Testing a Retailer’s Sanity

Chris Beytes

Platt Hill Nursery in Carpentersville, Illinois, lying quietly under a fresh blanket of snow, makes a picture-postcard winter scene … except this photo was taken on Sunday, April 28, more than a month after the official first day of spring! By the next day, however, warm temperatures had melted the freak snowfall, leaving nothing but a weekend of lost sales and benches of plants to move back outside.

The 6-in. snowfall in Carpentersville may have been a late-season record for the western Chicago suburb. It was definitely a record at O’Hare Airport, where 2.5 in. was measured—the most since 1910 to fall this late in the season, according to AccuWeather Senior Meteorologist Alan Reppert. The small storm system hit northeast Iowa, northern Illinois and southern Wisconsin with snow, sleet and rain, and temperatures at or below freezing. It was the second late-season snowstorm for the area in three weeks; on April 14, more than 5 in. was measured at O’Hare, the second most for that date since 1961.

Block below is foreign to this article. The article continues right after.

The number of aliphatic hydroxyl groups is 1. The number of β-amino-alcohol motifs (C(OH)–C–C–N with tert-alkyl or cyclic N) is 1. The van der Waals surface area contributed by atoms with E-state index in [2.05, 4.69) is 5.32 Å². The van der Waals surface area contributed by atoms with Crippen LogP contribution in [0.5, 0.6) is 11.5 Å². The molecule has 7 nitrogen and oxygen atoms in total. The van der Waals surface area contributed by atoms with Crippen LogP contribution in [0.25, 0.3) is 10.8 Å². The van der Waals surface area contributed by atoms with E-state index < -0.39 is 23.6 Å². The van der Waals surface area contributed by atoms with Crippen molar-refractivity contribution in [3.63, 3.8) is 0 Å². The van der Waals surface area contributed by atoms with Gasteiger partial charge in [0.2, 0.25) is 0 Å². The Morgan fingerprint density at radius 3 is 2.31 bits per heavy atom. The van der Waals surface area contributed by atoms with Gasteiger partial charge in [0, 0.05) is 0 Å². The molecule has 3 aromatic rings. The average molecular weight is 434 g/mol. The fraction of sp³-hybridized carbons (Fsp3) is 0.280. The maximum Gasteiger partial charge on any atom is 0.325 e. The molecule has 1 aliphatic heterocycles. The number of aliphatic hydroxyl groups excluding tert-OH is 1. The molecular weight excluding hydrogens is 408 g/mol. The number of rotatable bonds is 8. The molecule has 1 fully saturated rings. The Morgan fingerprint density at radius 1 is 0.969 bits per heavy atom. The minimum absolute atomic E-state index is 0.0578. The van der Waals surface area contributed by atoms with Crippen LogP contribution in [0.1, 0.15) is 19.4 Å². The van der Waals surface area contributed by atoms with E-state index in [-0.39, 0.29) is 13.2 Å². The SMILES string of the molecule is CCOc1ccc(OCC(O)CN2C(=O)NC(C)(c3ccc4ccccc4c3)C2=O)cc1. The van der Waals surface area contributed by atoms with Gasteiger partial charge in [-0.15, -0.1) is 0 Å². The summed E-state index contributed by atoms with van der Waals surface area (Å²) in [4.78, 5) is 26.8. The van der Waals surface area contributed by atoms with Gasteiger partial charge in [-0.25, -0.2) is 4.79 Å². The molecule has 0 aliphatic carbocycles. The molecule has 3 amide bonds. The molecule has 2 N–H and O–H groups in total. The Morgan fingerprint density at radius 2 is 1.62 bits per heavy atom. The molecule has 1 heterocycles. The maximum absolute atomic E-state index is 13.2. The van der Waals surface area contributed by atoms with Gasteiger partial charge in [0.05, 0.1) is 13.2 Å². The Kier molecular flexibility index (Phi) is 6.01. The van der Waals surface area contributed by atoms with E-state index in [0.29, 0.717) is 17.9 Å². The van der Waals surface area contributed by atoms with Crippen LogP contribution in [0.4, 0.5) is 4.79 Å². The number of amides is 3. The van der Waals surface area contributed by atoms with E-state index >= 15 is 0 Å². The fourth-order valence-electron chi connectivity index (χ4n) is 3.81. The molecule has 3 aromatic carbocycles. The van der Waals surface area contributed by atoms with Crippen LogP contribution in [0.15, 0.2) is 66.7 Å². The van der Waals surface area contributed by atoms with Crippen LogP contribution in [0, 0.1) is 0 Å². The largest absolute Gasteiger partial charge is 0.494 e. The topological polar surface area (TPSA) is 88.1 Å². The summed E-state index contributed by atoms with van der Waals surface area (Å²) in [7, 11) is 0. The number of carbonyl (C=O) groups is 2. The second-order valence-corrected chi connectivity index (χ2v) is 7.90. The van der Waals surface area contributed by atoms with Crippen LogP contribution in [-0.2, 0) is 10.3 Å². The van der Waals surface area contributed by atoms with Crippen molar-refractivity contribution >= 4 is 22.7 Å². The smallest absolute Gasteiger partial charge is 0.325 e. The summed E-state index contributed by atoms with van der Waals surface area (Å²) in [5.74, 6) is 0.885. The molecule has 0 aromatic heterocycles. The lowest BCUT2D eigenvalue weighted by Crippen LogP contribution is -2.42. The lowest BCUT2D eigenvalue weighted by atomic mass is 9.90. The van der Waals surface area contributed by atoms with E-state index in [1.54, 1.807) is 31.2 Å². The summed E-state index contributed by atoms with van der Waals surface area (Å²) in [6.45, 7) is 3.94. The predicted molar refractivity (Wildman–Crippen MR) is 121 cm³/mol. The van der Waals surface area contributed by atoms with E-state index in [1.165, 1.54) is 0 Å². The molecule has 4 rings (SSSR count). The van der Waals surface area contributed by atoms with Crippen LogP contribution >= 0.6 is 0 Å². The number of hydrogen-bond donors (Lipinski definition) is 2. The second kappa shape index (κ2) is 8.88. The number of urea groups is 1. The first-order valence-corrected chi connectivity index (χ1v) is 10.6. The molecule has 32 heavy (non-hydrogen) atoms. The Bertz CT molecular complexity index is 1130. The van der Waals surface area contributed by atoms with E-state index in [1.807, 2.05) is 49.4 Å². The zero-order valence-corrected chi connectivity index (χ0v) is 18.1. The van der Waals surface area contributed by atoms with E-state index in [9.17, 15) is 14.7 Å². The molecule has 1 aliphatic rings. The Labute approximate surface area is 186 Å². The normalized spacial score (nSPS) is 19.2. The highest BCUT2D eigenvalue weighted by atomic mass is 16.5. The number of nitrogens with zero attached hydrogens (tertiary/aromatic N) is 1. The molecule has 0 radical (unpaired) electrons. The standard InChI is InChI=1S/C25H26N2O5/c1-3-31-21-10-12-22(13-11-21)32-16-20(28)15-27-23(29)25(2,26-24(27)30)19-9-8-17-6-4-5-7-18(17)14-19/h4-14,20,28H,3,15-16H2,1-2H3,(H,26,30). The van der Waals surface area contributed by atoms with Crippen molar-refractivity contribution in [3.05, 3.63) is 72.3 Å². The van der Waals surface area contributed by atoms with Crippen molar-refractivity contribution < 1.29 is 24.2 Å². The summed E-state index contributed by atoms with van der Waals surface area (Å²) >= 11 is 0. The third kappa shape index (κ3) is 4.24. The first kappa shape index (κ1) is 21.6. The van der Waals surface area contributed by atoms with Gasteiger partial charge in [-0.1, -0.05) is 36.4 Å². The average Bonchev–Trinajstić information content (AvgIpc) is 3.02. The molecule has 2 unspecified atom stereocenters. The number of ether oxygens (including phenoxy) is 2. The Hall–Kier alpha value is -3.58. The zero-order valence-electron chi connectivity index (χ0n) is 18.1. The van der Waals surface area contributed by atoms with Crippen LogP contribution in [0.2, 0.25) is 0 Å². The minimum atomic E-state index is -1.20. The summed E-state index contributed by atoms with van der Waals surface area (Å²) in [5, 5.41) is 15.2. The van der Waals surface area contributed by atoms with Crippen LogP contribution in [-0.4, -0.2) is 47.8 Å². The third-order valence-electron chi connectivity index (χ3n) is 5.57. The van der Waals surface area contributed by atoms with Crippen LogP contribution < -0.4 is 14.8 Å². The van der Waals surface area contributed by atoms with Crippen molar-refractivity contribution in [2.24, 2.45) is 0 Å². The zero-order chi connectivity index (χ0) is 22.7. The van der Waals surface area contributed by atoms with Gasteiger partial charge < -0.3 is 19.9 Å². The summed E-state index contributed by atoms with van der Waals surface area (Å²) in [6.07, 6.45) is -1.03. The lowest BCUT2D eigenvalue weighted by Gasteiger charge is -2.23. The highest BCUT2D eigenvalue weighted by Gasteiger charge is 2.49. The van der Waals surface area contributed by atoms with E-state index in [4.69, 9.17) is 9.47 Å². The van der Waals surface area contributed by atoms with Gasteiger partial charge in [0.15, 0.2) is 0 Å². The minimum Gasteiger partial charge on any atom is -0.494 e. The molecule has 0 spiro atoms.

We caught up with owner Platt Hill to find out how he dealt with the unexpected snow at his two garden centers. Platt told us the first thing he did was take some photos and text them to his friend and fellow garden center owner Larry Thalmann of Chalet, another Chicago-area garden center.

“Larry texted back, ‘Did you lose anything?’ I texted back, ‘Only my sanity!’” he said with a laugh.

“These kinds of things happen,” he continued seriously. “It’s not unheard of for us to have a late snow … the snow isn’t as bad as the cold is.”

What do they do about it? Scramble to put plants in the greenhouse and take down shadecloth so it won’t be brought down by the heavy, wet snow. (One that was left up did collapse; he said it was older fabric, so it didn’t matter as much).

“The challenge is that the temperature got down to about 26 or 27 degrees, which is cold enough to damage the roots, not just the tops.” He worries that some woodies that came in from warmer climates may have been damaged.

As for the lost sales from the lost weekend, Platt has grown philosophical with experience.

“Over time, I’ve realized that April, May and June, you look at those three months together and don’t worry about one specific day or one specific weekend. Don’t get discouraged, don’t quit, take care of the customer and take care of the product … by the end of June it has a way of working itself out.” GT